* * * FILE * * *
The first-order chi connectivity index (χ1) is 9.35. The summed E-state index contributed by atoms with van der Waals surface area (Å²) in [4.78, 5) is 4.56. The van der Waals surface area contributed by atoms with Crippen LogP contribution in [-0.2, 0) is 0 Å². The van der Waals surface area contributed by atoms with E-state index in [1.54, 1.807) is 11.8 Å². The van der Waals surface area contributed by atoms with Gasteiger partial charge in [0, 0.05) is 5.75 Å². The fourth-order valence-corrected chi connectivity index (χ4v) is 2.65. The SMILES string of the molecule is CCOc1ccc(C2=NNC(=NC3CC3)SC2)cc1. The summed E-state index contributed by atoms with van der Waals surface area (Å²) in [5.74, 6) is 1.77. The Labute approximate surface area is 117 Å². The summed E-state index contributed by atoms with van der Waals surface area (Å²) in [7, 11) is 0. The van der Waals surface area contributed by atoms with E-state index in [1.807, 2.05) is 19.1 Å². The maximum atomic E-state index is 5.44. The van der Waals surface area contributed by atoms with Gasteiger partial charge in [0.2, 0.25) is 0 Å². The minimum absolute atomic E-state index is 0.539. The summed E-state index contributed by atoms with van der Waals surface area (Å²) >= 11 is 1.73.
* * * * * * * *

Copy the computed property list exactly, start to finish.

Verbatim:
The first-order chi connectivity index (χ1) is 9.35. The summed E-state index contributed by atoms with van der Waals surface area (Å²) in [4.78, 5) is 4.56. The van der Waals surface area contributed by atoms with Crippen LogP contribution in [-0.2, 0) is 0 Å². The van der Waals surface area contributed by atoms with E-state index in [1.54, 1.807) is 11.8 Å². The van der Waals surface area contributed by atoms with Gasteiger partial charge in [0, 0.05) is 5.75 Å². The fourth-order valence-corrected chi connectivity index (χ4v) is 2.65. The SMILES string of the molecule is CCOc1ccc(C2=NNC(=NC3CC3)SC2)cc1. The summed E-state index contributed by atoms with van der Waals surface area (Å²) in [5.74, 6) is 1.77. The Labute approximate surface area is 117 Å². The summed E-state index contributed by atoms with van der Waals surface area (Å²) in [7, 11) is 0. The van der Waals surface area contributed by atoms with E-state index in [1.807, 2.05) is 19.1 Å². The maximum atomic E-state index is 5.44. The van der Waals surface area contributed by atoms with Gasteiger partial charge in [0.2, 0.25) is 0 Å². The minimum absolute atomic E-state index is 0.539. The summed E-state index contributed by atoms with van der Waals surface area (Å²) >= 11 is 1.73.